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UPDATE: Putin Says North Korean Sovereignty Should Be Ensured

The president spoke briefly to reporters before he took a helicopter to Annapolis, Md., where he touted the U.S. military buildup in a commencement address at the U.S. Naval Academy.


President Trump congratulates a U.S. Naval Academy midshipman Friday in Annapolis, Md.


Vladimir Putin says finding a solution to the North Korea nuclear tensions is of great importance to Russia and says North Korea’s sovereignty should be guaranteed.

The Russian president said Friday that “a full denuclearization of North Korea” should involve giving “North Korea a guarantee of their sovereignty and inviolability.”

Putin said that “if you don’t behave aggressively and if you don’t corner North Korea, the result that we need will be achieved faster than many would think, and at less cost.”

Nothing that North Korea borders Russia, Putin said resolution “is of critical importance, especially when the situation is on the brink of war.”

His comments came as President Donald Trump said the U.S. was talking with North Korea about putting the summit back on track. On Thursday, Trump had canceled the summit, citing the North’s “tremendous anger and open hostility.”



Defense Secretary Jim Mattis says there is “possibly some good news” about a U.S.-North Korea summit.

Speaking to reporters at the Pentagon on Friday, Mattis said diplomats are working to get the summit back on track.

Mattis called the recent back-and-forth between President Donald Trump and North Korea, which seemed to indicate the summit would not happen as planned on June 12, the “usual give and take.”



Less than 24 hours after President Trump sent notice to North Korea that he was canceling next month’s summit with Kim Jong Un, Trump told reporters Friday that the meeting could still happen as planned.

Using one of his favorite phrases, Trump told reporters, “We’ll see what happens,” adding, “it could even be the 12th.” The original summit date was June 12.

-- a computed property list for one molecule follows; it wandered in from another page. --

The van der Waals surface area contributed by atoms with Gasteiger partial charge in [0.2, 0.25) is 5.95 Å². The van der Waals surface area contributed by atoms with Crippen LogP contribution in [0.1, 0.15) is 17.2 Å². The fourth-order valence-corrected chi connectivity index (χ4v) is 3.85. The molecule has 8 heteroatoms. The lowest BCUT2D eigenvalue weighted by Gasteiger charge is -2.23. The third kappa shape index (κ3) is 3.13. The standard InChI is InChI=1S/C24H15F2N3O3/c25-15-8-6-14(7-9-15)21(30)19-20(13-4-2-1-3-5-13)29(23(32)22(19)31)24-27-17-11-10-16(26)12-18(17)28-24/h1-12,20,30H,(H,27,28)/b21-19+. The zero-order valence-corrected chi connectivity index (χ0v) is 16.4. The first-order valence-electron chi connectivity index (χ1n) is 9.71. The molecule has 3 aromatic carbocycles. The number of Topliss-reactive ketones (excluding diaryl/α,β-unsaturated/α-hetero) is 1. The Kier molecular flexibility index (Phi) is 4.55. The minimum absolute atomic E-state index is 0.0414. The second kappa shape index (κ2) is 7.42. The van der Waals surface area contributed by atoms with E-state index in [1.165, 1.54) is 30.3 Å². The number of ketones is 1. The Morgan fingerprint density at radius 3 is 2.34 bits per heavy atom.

Trump said, “We’re talking to them now. They very much want to do it. We’d like to do it. We’ll see what happens.”

Asked by a reporter whether North Korea was playing games with him, Trump responded that “everybody plays games, you know that better than anybody.”

Trump seemed pleased by the conciliatory tone of a North Korean statement issued after the summit was canceled Thursday, saying Pyongyang was “willing to give the U.S. time and opportunities” to reconsider talks “at any time at any format,” according to The Associated Press.

Trump tweeted that it was “very good news to receive the warm and productive statement from North Korea. We will soon see where it will lead, hopefully to long and enduring prosperity and peace. Only time (and talent) will tell!”

Defense Secretary James Mattis also sounded an optimistic note, telling reporters at the Pentagon there is “possibly some good news” about the summit, saying that “if our diplomats can pull it off,” the meeting may be back on. Mattis called the maneuvering “the usual give-and-take” of trying to put together big summits.

Trump made his remarks on the South Lawn of the White House before boarding Marine One for the flight to Annapolis, Md., where he delivered the commencement address to graduates at the U.S. Naval Academy.

Trump didn’t mention North Korea during what, at times, sounded like a campaign speech. He took credit for increasing defense spending, saying, “We have begun the great rebuilding of the U.S. military.” He also said, “Our country has regained the respect that we used to have long ago,” declaring, “America is back.”

Trump said he was going to remain after his speech to shake the hand of each of the 1,042 members of the graduating class.

Copyright 2018 NPR. To see more, visit
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